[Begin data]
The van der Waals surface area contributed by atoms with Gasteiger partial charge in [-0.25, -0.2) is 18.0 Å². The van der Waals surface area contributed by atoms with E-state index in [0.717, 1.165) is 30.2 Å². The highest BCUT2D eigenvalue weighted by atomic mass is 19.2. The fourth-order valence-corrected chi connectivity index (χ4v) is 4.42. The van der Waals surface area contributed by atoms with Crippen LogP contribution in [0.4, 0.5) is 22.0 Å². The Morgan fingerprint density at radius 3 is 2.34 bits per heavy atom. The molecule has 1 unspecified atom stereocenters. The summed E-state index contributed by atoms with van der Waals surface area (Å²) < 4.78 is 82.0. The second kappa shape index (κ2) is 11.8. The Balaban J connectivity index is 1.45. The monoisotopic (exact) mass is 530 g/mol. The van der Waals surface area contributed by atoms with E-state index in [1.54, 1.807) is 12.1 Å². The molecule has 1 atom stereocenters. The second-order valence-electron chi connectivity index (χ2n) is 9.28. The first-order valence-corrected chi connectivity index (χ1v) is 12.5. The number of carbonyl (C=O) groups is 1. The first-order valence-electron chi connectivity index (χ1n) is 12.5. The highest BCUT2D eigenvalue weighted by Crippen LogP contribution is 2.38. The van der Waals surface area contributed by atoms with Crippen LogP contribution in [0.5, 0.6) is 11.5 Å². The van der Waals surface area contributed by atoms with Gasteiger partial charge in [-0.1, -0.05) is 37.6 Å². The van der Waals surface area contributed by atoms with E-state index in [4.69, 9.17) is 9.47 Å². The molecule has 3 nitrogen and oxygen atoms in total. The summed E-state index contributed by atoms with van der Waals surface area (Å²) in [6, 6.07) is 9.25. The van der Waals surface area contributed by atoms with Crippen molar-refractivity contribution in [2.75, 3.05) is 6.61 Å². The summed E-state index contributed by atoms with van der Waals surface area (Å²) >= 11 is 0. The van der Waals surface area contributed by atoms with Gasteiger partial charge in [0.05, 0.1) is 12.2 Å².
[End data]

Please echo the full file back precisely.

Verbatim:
The van der Waals surface area contributed by atoms with Gasteiger partial charge in [-0.25, -0.2) is 18.0 Å². The van der Waals surface area contributed by atoms with E-state index in [0.717, 1.165) is 30.2 Å². The highest BCUT2D eigenvalue weighted by atomic mass is 19.2. The fourth-order valence-corrected chi connectivity index (χ4v) is 4.42. The van der Waals surface area contributed by atoms with Crippen LogP contribution in [0.4, 0.5) is 22.0 Å². The Morgan fingerprint density at radius 3 is 2.34 bits per heavy atom. The molecule has 1 unspecified atom stereocenters. The summed E-state index contributed by atoms with van der Waals surface area (Å²) < 4.78 is 82.0. The second kappa shape index (κ2) is 11.8. The Balaban J connectivity index is 1.45. The monoisotopic (exact) mass is 530 g/mol. The van der Waals surface area contributed by atoms with E-state index in [1.54, 1.807) is 12.1 Å². The molecule has 1 atom stereocenters. The second-order valence-electron chi connectivity index (χ2n) is 9.28. The first-order valence-corrected chi connectivity index (χ1v) is 12.5. The number of carbonyl (C=O) groups is 1. The first-order valence-electron chi connectivity index (χ1n) is 12.5. The highest BCUT2D eigenvalue weighted by Crippen LogP contribution is 2.38. The van der Waals surface area contributed by atoms with Crippen LogP contribution in [0.5, 0.6) is 11.5 Å². The van der Waals surface area contributed by atoms with Gasteiger partial charge in [-0.1, -0.05) is 37.6 Å². The van der Waals surface area contributed by atoms with E-state index in [4.69, 9.17) is 9.47 Å². The molecule has 3 nitrogen and oxygen atoms in total. The summed E-state index contributed by atoms with van der Waals surface area (Å²) in [6, 6.07) is 9.25. The van der Waals surface area contributed by atoms with Crippen molar-refractivity contribution in [2.75, 3.05) is 6.61 Å². The summed E-state index contributed by atoms with van der Waals surface area (Å²) >= 11 is 0. The van der Waals surface area contributed by atoms with Gasteiger partial charge in [0.05, 0.1) is 12.2 Å².